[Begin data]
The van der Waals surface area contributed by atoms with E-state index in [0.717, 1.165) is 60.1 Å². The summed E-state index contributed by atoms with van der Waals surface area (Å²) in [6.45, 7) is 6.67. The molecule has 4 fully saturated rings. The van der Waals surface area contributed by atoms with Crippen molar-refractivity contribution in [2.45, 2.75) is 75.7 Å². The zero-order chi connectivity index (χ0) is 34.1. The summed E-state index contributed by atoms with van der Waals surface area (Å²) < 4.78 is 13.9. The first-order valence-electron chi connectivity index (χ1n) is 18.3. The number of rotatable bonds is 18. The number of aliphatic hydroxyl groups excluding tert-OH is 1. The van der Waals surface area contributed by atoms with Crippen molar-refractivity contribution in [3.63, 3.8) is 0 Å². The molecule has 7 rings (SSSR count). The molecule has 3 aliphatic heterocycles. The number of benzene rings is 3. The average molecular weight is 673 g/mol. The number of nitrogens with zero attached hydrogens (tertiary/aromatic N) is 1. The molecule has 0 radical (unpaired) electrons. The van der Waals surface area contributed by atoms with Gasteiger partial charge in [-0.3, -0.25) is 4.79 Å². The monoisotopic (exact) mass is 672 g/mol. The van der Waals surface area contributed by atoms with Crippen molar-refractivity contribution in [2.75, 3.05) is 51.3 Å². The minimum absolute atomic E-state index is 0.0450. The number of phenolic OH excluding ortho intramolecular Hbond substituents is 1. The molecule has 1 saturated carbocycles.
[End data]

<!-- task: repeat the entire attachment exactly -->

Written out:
The van der Waals surface area contributed by atoms with E-state index in [0.717, 1.165) is 60.1 Å². The summed E-state index contributed by atoms with van der Waals surface area (Å²) in [6.45, 7) is 6.67. The molecule has 4 fully saturated rings. The van der Waals surface area contributed by atoms with Crippen molar-refractivity contribution in [2.45, 2.75) is 75.7 Å². The zero-order chi connectivity index (χ0) is 34.1. The summed E-state index contributed by atoms with van der Waals surface area (Å²) < 4.78 is 13.9. The first-order valence-electron chi connectivity index (χ1n) is 18.3. The number of rotatable bonds is 18. The number of aliphatic hydroxyl groups excluding tert-OH is 1. The van der Waals surface area contributed by atoms with Crippen molar-refractivity contribution in [3.63, 3.8) is 0 Å². The molecule has 7 rings (SSSR count). The molecule has 3 aliphatic heterocycles. The number of benzene rings is 3. The average molecular weight is 673 g/mol. The number of nitrogens with zero attached hydrogens (tertiary/aromatic N) is 1. The molecule has 0 radical (unpaired) electrons. The van der Waals surface area contributed by atoms with Gasteiger partial charge in [-0.3, -0.25) is 4.79 Å². The monoisotopic (exact) mass is 672 g/mol. The van der Waals surface area contributed by atoms with Crippen molar-refractivity contribution in [2.75, 3.05) is 51.3 Å². The minimum absolute atomic E-state index is 0.0450. The number of phenolic OH excluding ortho intramolecular Hbond substituents is 1. The molecule has 1 saturated carbocycles.